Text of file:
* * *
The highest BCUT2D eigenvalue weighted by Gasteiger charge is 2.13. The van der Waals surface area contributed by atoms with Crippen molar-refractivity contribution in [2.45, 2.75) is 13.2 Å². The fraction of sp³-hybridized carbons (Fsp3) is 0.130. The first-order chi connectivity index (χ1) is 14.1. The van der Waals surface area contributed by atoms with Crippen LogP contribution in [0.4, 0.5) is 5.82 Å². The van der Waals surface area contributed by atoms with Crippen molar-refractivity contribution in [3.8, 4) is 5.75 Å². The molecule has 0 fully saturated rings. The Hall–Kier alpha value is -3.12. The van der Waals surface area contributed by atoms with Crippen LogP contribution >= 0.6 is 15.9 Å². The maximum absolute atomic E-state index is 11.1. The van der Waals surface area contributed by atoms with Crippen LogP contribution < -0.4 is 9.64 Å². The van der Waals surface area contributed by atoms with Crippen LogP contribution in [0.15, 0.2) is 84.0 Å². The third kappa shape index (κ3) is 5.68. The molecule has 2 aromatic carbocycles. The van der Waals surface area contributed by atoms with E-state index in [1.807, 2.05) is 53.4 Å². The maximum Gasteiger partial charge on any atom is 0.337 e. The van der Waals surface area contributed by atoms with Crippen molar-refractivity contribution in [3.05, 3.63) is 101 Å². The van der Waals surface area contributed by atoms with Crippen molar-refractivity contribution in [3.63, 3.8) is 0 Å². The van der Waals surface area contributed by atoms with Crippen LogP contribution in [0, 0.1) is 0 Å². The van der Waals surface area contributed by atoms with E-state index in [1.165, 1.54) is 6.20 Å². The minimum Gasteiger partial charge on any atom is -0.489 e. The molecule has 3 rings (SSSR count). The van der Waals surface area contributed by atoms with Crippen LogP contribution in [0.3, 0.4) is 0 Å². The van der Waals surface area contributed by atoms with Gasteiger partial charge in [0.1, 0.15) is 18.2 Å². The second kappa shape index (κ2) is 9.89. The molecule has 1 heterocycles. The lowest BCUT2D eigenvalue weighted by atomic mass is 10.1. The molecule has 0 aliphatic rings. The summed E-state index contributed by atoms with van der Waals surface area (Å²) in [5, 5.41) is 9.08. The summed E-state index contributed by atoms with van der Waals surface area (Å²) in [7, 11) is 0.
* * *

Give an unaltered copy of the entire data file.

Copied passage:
The highest BCUT2D eigenvalue weighted by Gasteiger charge is 2.13. The van der Waals surface area contributed by atoms with Crippen molar-refractivity contribution in [2.45, 2.75) is 13.2 Å². The fraction of sp³-hybridized carbons (Fsp3) is 0.130. The first-order chi connectivity index (χ1) is 14.1. The van der Waals surface area contributed by atoms with Crippen LogP contribution in [0.4, 0.5) is 5.82 Å². The van der Waals surface area contributed by atoms with Crippen molar-refractivity contribution in [3.8, 4) is 5.75 Å². The molecule has 0 fully saturated rings. The Hall–Kier alpha value is -3.12. The van der Waals surface area contributed by atoms with Crippen LogP contribution >= 0.6 is 15.9 Å². The maximum absolute atomic E-state index is 11.1. The van der Waals surface area contributed by atoms with Crippen LogP contribution < -0.4 is 9.64 Å². The van der Waals surface area contributed by atoms with Crippen LogP contribution in [0.15, 0.2) is 84.0 Å². The third kappa shape index (κ3) is 5.68. The molecule has 2 aromatic carbocycles. The van der Waals surface area contributed by atoms with E-state index in [1.807, 2.05) is 53.4 Å². The maximum Gasteiger partial charge on any atom is 0.337 e. The van der Waals surface area contributed by atoms with Crippen molar-refractivity contribution in [3.05, 3.63) is 101 Å². The van der Waals surface area contributed by atoms with Crippen molar-refractivity contribution in [3.63, 3.8) is 0 Å². The van der Waals surface area contributed by atoms with Crippen LogP contribution in [0, 0.1) is 0 Å². The van der Waals surface area contributed by atoms with E-state index in [1.165, 1.54) is 6.20 Å². The minimum Gasteiger partial charge on any atom is -0.489 e. The molecule has 3 rings (SSSR count). The van der Waals surface area contributed by atoms with Crippen LogP contribution in [0.3, 0.4) is 0 Å². The van der Waals surface area contributed by atoms with Gasteiger partial charge in [0.1, 0.15) is 18.2 Å². The second kappa shape index (κ2) is 9.89. The molecule has 1 heterocycles. The lowest BCUT2D eigenvalue weighted by atomic mass is 10.1. The molecule has 0 aliphatic rings. The summed E-state index contributed by atoms with van der Waals surface area (Å²) in [5, 5.41) is 9.08. The summed E-state index contributed by atoms with van der Waals surface area (Å²) in [7, 11) is 0.